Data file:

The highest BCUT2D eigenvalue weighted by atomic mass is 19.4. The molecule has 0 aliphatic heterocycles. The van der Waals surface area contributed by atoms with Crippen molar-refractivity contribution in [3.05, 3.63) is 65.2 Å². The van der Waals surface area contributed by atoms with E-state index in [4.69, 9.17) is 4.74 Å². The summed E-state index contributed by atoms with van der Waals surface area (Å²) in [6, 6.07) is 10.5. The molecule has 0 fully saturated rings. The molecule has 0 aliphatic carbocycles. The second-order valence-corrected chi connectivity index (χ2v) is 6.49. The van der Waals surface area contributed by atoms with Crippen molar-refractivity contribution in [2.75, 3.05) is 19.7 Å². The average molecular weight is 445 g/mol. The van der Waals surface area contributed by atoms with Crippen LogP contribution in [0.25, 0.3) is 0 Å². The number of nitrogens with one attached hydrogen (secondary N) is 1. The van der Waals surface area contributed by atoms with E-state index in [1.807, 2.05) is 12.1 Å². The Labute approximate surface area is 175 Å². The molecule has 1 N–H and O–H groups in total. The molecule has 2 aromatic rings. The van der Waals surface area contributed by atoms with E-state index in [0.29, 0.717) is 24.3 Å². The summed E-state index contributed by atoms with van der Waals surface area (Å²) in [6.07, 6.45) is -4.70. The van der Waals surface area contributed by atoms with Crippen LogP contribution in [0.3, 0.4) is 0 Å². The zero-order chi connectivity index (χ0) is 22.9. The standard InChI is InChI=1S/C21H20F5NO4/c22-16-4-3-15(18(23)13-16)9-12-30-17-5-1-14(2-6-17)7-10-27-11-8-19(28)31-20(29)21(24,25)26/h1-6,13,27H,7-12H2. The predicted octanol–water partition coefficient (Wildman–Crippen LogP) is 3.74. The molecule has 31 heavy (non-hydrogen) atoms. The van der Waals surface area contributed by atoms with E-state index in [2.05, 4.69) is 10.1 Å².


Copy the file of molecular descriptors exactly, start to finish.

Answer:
The highest BCUT2D eigenvalue weighted by atomic mass is 19.4. The molecule has 0 aliphatic heterocycles. The van der Waals surface area contributed by atoms with Crippen molar-refractivity contribution in [3.05, 3.63) is 65.2 Å². The van der Waals surface area contributed by atoms with E-state index in [4.69, 9.17) is 4.74 Å². The summed E-state index contributed by atoms with van der Waals surface area (Å²) in [6, 6.07) is 10.5. The molecule has 0 fully saturated rings. The molecule has 0 aliphatic carbocycles. The second-order valence-corrected chi connectivity index (χ2v) is 6.49. The van der Waals surface area contributed by atoms with Crippen molar-refractivity contribution in [2.75, 3.05) is 19.7 Å². The average molecular weight is 445 g/mol. The van der Waals surface area contributed by atoms with Crippen LogP contribution in [0.25, 0.3) is 0 Å². The number of nitrogens with one attached hydrogen (secondary N) is 1. The van der Waals surface area contributed by atoms with E-state index in [1.807, 2.05) is 12.1 Å². The Labute approximate surface area is 175 Å². The molecule has 1 N–H and O–H groups in total. The molecule has 2 aromatic rings. The van der Waals surface area contributed by atoms with E-state index in [0.29, 0.717) is 24.3 Å². The summed E-state index contributed by atoms with van der Waals surface area (Å²) in [6.07, 6.45) is -4.70. The van der Waals surface area contributed by atoms with Crippen LogP contribution in [0.3, 0.4) is 0 Å². The zero-order chi connectivity index (χ0) is 22.9. The standard InChI is InChI=1S/C21H20F5NO4/c22-16-4-3-15(18(23)13-16)9-12-30-17-5-1-14(2-6-17)7-10-27-11-8-19(28)31-20(29)21(24,25)26/h1-6,13,27H,7-12H2. The predicted octanol–water partition coefficient (Wildman–Crippen LogP) is 3.74. The molecule has 31 heavy (non-hydrogen) atoms. The van der Waals surface area contributed by atoms with E-state index in [2.05, 4.69) is 10.1 Å².